• What are you thinking?
  • What’s going through your mind?

You gather with other disciples…people who can relate to what you are feeling and experiencing.  And you are scared!  You are scared of the Jewish authorities that had just killed your Savior.  And now his body was missing.

  • Would the authorities come after you?
  • Of course, his closest friends and the ones that were to carry on his work must be responsible.  Can you imagine the fear?

And yet, that is exactly when Jesus appeared to the disciples: in their fear.  Jesus breaks through their fears and stands among them.  And utters the words, “Peace be with you.”

The phrase peace be with you was a traditional greeting in Jewish culture. Yet here it is more than just a greeting.  Jesus, in chapter 14 promises his disciples his peace. “Peace I leave with you; my peace I give to you.” In their grief, in their fear, in their inner struggle to comprehend what was happening, Jesus speaks peace.

And peace is something that Jesus still speaks to us.  Our family is pretty raw in grief over the loss of Jason’s father (Tom Williams). Some of you are in a similar place with situations in your own lives. We are faced with fears about the present and the future without someone whom we relied on so much. And we are experiencing the inner struggle to comprehend the present without Tom and how to move forward. And yet Jesus speaks peace to us. So we are trying to pay attention to that peace.

When Jason and I lived on the Westside of Charlotte, in a threatened, at-risk neighborhood, it was not unheard of to get knocks on the door in the middle of the night.  And it could be any number of things. One night, in particular I will never forget.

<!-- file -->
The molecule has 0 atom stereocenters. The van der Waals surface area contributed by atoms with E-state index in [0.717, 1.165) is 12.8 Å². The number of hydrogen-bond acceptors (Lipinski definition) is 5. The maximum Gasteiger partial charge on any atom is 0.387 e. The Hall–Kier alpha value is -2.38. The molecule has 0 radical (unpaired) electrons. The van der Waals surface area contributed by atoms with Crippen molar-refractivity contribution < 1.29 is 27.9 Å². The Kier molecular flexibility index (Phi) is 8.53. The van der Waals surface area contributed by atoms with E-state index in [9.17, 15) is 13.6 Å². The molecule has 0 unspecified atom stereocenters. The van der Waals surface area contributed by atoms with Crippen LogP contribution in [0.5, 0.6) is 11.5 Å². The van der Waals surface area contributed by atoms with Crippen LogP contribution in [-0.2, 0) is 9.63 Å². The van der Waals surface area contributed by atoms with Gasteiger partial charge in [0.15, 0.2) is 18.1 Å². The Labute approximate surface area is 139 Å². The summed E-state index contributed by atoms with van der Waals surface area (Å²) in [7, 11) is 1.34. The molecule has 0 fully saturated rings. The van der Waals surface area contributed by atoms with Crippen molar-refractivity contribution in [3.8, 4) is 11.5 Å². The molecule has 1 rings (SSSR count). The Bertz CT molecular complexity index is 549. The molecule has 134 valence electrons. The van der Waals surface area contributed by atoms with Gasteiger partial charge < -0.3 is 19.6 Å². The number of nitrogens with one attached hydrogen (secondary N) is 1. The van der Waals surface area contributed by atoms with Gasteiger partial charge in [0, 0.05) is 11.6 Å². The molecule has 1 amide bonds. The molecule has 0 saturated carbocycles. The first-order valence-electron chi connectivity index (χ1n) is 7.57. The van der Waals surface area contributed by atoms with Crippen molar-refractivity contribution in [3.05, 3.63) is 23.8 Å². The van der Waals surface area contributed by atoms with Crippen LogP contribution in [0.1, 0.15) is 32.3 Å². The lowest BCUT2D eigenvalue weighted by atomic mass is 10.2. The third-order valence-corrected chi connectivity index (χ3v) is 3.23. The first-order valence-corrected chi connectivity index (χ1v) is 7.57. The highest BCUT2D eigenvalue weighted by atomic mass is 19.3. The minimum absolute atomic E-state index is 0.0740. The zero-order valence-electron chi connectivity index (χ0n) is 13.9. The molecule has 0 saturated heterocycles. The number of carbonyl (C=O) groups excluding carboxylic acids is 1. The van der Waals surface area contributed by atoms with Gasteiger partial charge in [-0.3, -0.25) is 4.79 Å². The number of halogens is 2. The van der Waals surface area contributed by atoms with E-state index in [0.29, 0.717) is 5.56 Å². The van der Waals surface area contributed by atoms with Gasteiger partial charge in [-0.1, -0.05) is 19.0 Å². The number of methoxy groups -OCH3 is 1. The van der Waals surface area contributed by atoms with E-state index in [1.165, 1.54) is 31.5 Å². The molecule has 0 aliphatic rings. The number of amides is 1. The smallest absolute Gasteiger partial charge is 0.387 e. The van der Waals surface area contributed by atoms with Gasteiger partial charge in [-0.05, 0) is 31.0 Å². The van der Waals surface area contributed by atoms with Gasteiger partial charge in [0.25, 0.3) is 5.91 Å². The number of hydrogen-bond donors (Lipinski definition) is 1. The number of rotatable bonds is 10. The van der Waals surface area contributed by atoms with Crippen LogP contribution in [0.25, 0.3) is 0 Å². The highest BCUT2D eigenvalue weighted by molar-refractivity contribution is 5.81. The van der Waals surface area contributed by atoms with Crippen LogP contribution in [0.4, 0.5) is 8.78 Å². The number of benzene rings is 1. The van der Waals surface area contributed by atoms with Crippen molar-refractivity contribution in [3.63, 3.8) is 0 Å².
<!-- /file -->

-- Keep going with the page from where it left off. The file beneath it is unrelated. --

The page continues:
Somewhere between 1am and 2 am, we heard a knock on the door. The knocking got louder and louder until we answered it.  On the other side of the door were two Charlotte-Mecklenburg police officers. They asked if we had heard gunshots or knew about anything that was going on?  I said, “No, I didn’t hear gunshots.  What happened?”  One of the officers replied a teenager got shot.  And that was basically the end of our conversation.

The next morning, we learned that the teenager that was shot and killed was 13-year old Khalil.  A young man with a beautiful smile that frequented the doors of our home.  Our hearts were broken.

We eventually learned that Khalil was out late with his 16 year old friend Damien.  Some encounter happened between Damien and another person. And Khalil got caught in the cross-fire.  Damien, in his fear, waved down a passing car for help and then ran home.  The police found Damien that same night and arrested him for murder.

We spent the next few days ministering to the other kids in our neighborhood.  Helping them figure out what to do with their grief.  We held a candlelight vigil and thought of ways to honor Khalil.

Just a day or two after this shooting, I packed up the girls, who were only two and three years old at the time, in the double stroller and walked the four or five blocks over to Damien’s house where he lived with his grandmother.  I took her some bread and spent some time talking with her. Her heart was also broken.  She knew it was accident, but didn’t have any idea where to begin to process all that happened.

After spending a half an hour or so with Damien’s grandmother, I got ready to head back home.  And, as I did, two young men drive up and get out of their cars.  With beautiful smiles, they bounced over to Damien’s grandmother and exclaimed, “Grandma!!!”  And she fell into their arms weeping. The two older teenagers embraced her and held her. The presence of these two young men spoke peace to Damien’s grandmother in a way that I could not.